The importance of Social Security for our nation's retired workers simply can't be overstated.
According to the March 2017 snapshot from the Social Security Administration (SSA), 41.6 million retired workers were receiving an average benefit check of $1,365.35 each month. Though this may not sound like much (a little over $16,300 for the full year), it works out to a majority of annual income for 25.4 million out of the aforementioned 41.6 million seniors currently receiving benefits. Social Security is simply that important to making ends meet for retirees.
But this all-important program isn't without its flaws.
The 2016 annual report from Social Security's Trustees found a gaping budgetary shortfall in the program. Lengthening life expectancies are allowing retirees to draw a payment for a longer period of time, while the continued retirement of baby boomers is expected to push the worker-to-beneficiary ratio lower over the next two decades. The result, according to the Trustees' estimates, is an expected exhaustion of Social Security's spare cash by 2034, at which point benefit cuts of up to 21% may be needed to sustain the program through the year 2090. While it's comforting to know that Social Security won't go bankrupt, it's nonetheless unnerving for those 25 million-plus seniors who rely on it so heavily to make ends meet during retirement.
A (non)growing problem: Social Security's COLA
Yet, this is far from the only concern that seniors are dealing with. Aside from the possibility of a benefits cut an estimated 17 years down the road, they're also having their purchasing power eroded by subpar annual cost-of-living adjustments (COLA).
Social Security's COLA is tied to the Consumer Price Index for Urban Wage Earners and Clerical Workers (CPI-W). This index measures the inflation seen year-over-year by working adults, with the average third-quarter reading in the previous year serving as the baseline, and the average reading in the third quarter of the current year serving as the measure of whether seniors get a raise or not. In three of the past eight years, seniors have received no COLA, and this year they netted an almost laughable 0.3% increase, the smallest "raise" on record, in percentage terms. Based on the average monthly payout for retirees, it works out to an extra $4.10 a month, or $49.20 a year.
Now, here's where things really get sad. A majority of seniors didn't even see a cent of their $4.10 monthly raise in 2017. The reason? Medicare automatically deducts Part B premiums from a person's monthly Social Security check, and Part B premiums rose by 10% in 2017 to $134 a month. Thankfully, the hold harmless clause for existing Medicare members ensures that their Part B premiums don't rise at a faster pace than their Social Security COLA. Unfortunately, it means every cent in COLA increases is liable to be eaten up by higher Medicare costs in the near future.
Seniors' household expenses are soaring, new survey shows
And that's still not the end of it. Aside from COLAs being essentially flat (inclusive of Part B premium increases) for most elderly beneficiaries, household expenses are far from flat.
A recent survey conducted by The Senior Citizens League (TSCL), a nonpartisan group that looks to promote the issues senior citizens face, found that for a large percentage of survey-takers (37%) household expenses rose by more than $119 per month in 2016. This was primarily a result of higher medical care expenses and food inflation. If you average this monthly increase out over the course of the year, we're talking about more than $1,400 in household inflation for seniors and the strong possibility of a stagnant Social Security benefit. That's a problem.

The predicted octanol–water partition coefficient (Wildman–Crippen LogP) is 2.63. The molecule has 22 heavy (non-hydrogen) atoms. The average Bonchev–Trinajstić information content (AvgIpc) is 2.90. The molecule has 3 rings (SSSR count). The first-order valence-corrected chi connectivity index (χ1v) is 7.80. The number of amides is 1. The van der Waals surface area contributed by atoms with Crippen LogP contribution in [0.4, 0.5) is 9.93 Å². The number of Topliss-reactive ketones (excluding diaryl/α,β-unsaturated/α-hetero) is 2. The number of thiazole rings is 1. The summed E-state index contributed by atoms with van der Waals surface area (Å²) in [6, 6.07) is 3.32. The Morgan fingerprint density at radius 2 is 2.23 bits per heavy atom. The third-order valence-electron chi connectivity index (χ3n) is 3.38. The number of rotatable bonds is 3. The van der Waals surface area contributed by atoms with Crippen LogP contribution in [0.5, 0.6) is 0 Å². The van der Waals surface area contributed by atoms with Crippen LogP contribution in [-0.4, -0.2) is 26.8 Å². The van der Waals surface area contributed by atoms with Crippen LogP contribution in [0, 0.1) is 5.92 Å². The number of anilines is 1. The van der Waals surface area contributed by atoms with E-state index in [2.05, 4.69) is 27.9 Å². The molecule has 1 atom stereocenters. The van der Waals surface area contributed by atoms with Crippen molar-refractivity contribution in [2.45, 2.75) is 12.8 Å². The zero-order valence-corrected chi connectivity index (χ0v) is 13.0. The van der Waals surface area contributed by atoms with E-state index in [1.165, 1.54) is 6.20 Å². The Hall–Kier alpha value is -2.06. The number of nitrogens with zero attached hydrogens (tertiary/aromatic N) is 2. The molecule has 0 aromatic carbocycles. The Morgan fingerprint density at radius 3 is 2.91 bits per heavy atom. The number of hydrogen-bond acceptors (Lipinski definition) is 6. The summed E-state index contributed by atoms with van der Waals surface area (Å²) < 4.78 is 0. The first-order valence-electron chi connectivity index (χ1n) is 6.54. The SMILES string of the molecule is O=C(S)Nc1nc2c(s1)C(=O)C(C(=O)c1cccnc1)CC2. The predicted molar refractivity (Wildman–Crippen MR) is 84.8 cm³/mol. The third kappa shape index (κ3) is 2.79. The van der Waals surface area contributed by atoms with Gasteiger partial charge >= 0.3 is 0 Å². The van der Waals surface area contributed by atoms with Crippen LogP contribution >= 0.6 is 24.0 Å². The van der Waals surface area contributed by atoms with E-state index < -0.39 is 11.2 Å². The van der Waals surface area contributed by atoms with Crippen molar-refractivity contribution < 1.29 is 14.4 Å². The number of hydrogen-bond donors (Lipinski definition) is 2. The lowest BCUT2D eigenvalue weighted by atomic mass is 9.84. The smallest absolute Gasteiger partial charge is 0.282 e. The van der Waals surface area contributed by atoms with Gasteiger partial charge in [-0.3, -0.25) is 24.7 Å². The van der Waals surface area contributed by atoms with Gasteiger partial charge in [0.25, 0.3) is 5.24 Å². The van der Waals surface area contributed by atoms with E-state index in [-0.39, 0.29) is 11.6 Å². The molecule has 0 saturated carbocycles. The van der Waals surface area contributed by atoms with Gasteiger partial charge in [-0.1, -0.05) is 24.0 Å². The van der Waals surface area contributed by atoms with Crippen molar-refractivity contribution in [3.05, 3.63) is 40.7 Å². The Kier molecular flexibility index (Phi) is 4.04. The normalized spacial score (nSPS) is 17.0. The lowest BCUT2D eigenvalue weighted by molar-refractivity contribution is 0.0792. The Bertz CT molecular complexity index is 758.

TSCL's remedy to this issue is pretty simple: adjust how COLA is calculated. Instead of using the CPI-W, which focuses on younger working Americans and is unlikely to accurately represent the medical care inflation seniors deal with, TSCL recommends switching to the Consumer Price Index for the Elderly, or CPI-E.
As the name implies, the CPI-E only focuses on the spending habits of households with persons aged 62 and up. It would therefore more accurately reflect the higher medical and housing costs that seniors deal with relative to younger, working adults. And, according to a previous analysis by the TSCL, switching to the CPI-E would result in a substantially higher lifetime payout for the average senior citizen. Some 86% of TSCL's previous survey-takers have favored switching Social Security's COLA to the CPI-E from the CPI-W.
It's not that simple
Though it sounds like a perfect solution on paper, switching Social Security's COLA to the CPI-E isn't that simple; nor does it come without its own set of flaws.
For instance, the CPI-E fails to account for Medicare Part A spending, which very well may account for the bulk of medical spending for most seniors. Part A includes in-hospital stays, surgeries, and long-term skilled nursing care. Without taking Part A into account, even the CPI-E could drastically underestimate the medical inflation seniors are coping with.
The CPI-W also has millions of additional households used in its calculation than the CPI-E. If data points tell a story, then the CPI-W provides far more of an accurate picture of the nation's spending habits than the CPI-E.
Arguably the biggest issue of all is that switching to the CPI-E would mean an even quicker depletion of Social Security's excess cash. Since the CPI-E would likely boost payouts to seniors, it would put the program in an even deeper hole -- and it's not as if Congress has moved with haste to fix Social Security's issues.
On paper the CPI-E offers intrigue. But until we see a concrete bipartisan plan from Congress on how to fix Social Security for the long-term, the CPI-E should remain on the political backburner.